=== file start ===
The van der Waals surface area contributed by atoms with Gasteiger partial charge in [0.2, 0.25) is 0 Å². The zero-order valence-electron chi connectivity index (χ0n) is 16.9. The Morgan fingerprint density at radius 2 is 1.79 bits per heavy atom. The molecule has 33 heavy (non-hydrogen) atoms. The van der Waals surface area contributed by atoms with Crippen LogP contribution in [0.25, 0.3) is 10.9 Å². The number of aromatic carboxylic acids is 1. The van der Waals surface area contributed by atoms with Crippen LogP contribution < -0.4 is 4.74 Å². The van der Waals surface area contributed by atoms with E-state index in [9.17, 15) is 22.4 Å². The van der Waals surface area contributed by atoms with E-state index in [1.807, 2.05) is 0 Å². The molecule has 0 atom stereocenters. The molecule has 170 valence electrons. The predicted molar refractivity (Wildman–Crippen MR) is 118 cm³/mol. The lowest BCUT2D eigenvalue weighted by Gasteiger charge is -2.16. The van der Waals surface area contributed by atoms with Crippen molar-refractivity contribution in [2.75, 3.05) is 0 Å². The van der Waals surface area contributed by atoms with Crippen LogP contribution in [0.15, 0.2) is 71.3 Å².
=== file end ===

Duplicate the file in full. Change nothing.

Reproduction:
The van der Waals surface area contributed by atoms with Gasteiger partial charge in [0.2, 0.25) is 0 Å². The zero-order valence-electron chi connectivity index (χ0n) is 16.9. The Morgan fingerprint density at radius 2 is 1.79 bits per heavy atom. The molecule has 33 heavy (non-hydrogen) atoms. The van der Waals surface area contributed by atoms with Crippen LogP contribution in [0.25, 0.3) is 10.9 Å². The number of aromatic carboxylic acids is 1. The van der Waals surface area contributed by atoms with Crippen LogP contribution < -0.4 is 4.74 Å². The van der Waals surface area contributed by atoms with E-state index in [9.17, 15) is 22.4 Å². The van der Waals surface area contributed by atoms with E-state index in [1.807, 2.05) is 0 Å². The molecule has 0 atom stereocenters. The molecule has 170 valence electrons. The predicted molar refractivity (Wildman–Crippen MR) is 118 cm³/mol. The lowest BCUT2D eigenvalue weighted by Gasteiger charge is -2.16. The van der Waals surface area contributed by atoms with Crippen molar-refractivity contribution in [2.75, 3.05) is 0 Å². The van der Waals surface area contributed by atoms with Crippen LogP contribution in [0.15, 0.2) is 71.3 Å².